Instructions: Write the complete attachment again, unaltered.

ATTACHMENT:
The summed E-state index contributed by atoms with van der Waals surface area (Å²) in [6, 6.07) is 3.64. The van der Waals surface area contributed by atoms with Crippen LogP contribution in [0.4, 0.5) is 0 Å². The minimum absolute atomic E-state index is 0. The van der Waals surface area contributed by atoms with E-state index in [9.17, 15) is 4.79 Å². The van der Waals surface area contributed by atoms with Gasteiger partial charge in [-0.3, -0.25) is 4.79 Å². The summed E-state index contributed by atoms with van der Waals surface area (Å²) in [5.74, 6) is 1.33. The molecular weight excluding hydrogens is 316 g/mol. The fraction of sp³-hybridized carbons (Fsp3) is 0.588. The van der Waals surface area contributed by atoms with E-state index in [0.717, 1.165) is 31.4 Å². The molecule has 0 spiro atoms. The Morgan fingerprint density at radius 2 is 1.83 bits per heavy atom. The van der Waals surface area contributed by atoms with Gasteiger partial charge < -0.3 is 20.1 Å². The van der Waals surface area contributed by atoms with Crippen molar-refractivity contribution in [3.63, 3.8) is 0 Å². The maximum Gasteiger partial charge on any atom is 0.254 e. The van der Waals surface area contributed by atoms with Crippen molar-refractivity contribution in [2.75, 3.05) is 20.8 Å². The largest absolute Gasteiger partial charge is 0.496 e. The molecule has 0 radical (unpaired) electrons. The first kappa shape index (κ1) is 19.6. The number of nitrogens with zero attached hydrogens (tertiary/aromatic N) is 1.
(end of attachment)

The summed E-state index contributed by atoms with van der Waals surface area (Å²) in [6, 6.07) is 3.64. The van der Waals surface area contributed by atoms with Crippen LogP contribution in [0.4, 0.5) is 0 Å². The minimum absolute atomic E-state index is 0. The van der Waals surface area contributed by atoms with E-state index in [9.17, 15) is 4.79 Å². The van der Waals surface area contributed by atoms with Gasteiger partial charge in [-0.3, -0.25) is 4.79 Å². The summed E-state index contributed by atoms with van der Waals surface area (Å²) in [5.74, 6) is 1.33. The molecular weight excluding hydrogens is 316 g/mol. The fraction of sp³-hybridized carbons (Fsp3) is 0.588. The van der Waals surface area contributed by atoms with E-state index in [0.717, 1.165) is 31.4 Å². The molecule has 0 spiro atoms. The Morgan fingerprint density at radius 2 is 1.83 bits per heavy atom. The van der Waals surface area contributed by atoms with Gasteiger partial charge < -0.3 is 20.1 Å². The van der Waals surface area contributed by atoms with Crippen molar-refractivity contribution in [3.63, 3.8) is 0 Å². The maximum Gasteiger partial charge on any atom is 0.254 e. The van der Waals surface area contributed by atoms with Crippen molar-refractivity contribution in [2.75, 3.05) is 20.8 Å². The largest absolute Gasteiger partial charge is 0.496 e. The molecule has 0 radical (unpaired) electrons. The first kappa shape index (κ1) is 19.6. The number of nitrogens with zero attached hydrogens (tertiary/aromatic N) is 1.